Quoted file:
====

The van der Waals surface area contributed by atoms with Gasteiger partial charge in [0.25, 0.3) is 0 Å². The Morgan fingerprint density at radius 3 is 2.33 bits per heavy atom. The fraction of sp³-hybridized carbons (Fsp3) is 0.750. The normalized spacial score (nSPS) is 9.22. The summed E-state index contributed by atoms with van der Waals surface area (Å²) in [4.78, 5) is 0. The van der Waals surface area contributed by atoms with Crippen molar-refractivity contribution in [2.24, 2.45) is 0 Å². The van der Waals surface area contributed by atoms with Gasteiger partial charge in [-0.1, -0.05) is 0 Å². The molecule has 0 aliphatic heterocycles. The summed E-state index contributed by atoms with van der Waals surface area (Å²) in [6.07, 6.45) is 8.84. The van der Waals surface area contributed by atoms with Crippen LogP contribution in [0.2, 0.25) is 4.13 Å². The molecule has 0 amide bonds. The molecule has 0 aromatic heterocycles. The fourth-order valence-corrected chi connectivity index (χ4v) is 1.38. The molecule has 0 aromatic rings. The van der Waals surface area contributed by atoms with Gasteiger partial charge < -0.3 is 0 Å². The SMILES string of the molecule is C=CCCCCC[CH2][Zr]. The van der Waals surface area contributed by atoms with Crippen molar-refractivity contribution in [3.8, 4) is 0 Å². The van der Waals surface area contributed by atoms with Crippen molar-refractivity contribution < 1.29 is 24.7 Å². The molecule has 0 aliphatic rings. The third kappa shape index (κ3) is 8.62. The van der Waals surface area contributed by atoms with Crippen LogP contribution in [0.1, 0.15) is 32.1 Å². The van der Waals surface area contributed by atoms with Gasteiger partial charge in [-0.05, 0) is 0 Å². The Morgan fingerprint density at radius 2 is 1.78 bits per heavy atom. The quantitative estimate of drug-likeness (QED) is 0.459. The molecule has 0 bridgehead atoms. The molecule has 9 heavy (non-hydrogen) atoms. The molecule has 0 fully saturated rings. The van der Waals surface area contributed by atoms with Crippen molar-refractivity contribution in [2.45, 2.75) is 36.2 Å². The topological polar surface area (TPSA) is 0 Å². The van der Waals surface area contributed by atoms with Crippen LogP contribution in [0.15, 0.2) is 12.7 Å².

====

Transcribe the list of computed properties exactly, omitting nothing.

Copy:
The van der Waals surface area contributed by atoms with Gasteiger partial charge in [0.25, 0.3) is 0 Å². The Morgan fingerprint density at radius 3 is 2.33 bits per heavy atom. The fraction of sp³-hybridized carbons (Fsp3) is 0.750. The normalized spacial score (nSPS) is 9.22. The summed E-state index contributed by atoms with van der Waals surface area (Å²) in [4.78, 5) is 0. The van der Waals surface area contributed by atoms with Crippen molar-refractivity contribution in [2.24, 2.45) is 0 Å². The van der Waals surface area contributed by atoms with Gasteiger partial charge in [-0.1, -0.05) is 0 Å². The molecule has 0 aliphatic heterocycles. The summed E-state index contributed by atoms with van der Waals surface area (Å²) in [6.07, 6.45) is 8.84. The van der Waals surface area contributed by atoms with Crippen LogP contribution in [0.2, 0.25) is 4.13 Å². The molecule has 0 amide bonds. The molecule has 0 aromatic heterocycles. The fourth-order valence-corrected chi connectivity index (χ4v) is 1.38. The molecule has 0 aromatic rings. The van der Waals surface area contributed by atoms with Gasteiger partial charge < -0.3 is 0 Å². The SMILES string of the molecule is C=CCCCCC[CH2][Zr]. The van der Waals surface area contributed by atoms with Crippen molar-refractivity contribution in [3.8, 4) is 0 Å². The van der Waals surface area contributed by atoms with Crippen molar-refractivity contribution < 1.29 is 24.7 Å². The molecule has 0 aliphatic rings. The third kappa shape index (κ3) is 8.62. The van der Waals surface area contributed by atoms with Crippen LogP contribution in [0.1, 0.15) is 32.1 Å². The van der Waals surface area contributed by atoms with Gasteiger partial charge in [-0.05, 0) is 0 Å². The Morgan fingerprint density at radius 2 is 1.78 bits per heavy atom. The quantitative estimate of drug-likeness (QED) is 0.459. The molecule has 0 bridgehead atoms. The molecule has 9 heavy (non-hydrogen) atoms. The molecule has 0 fully saturated rings. The van der Waals surface area contributed by atoms with Crippen molar-refractivity contribution in [2.45, 2.75) is 36.2 Å². The topological polar surface area (TPSA) is 0 Å². The van der Waals surface area contributed by atoms with Crippen LogP contribution in [0.15, 0.2) is 12.7 Å².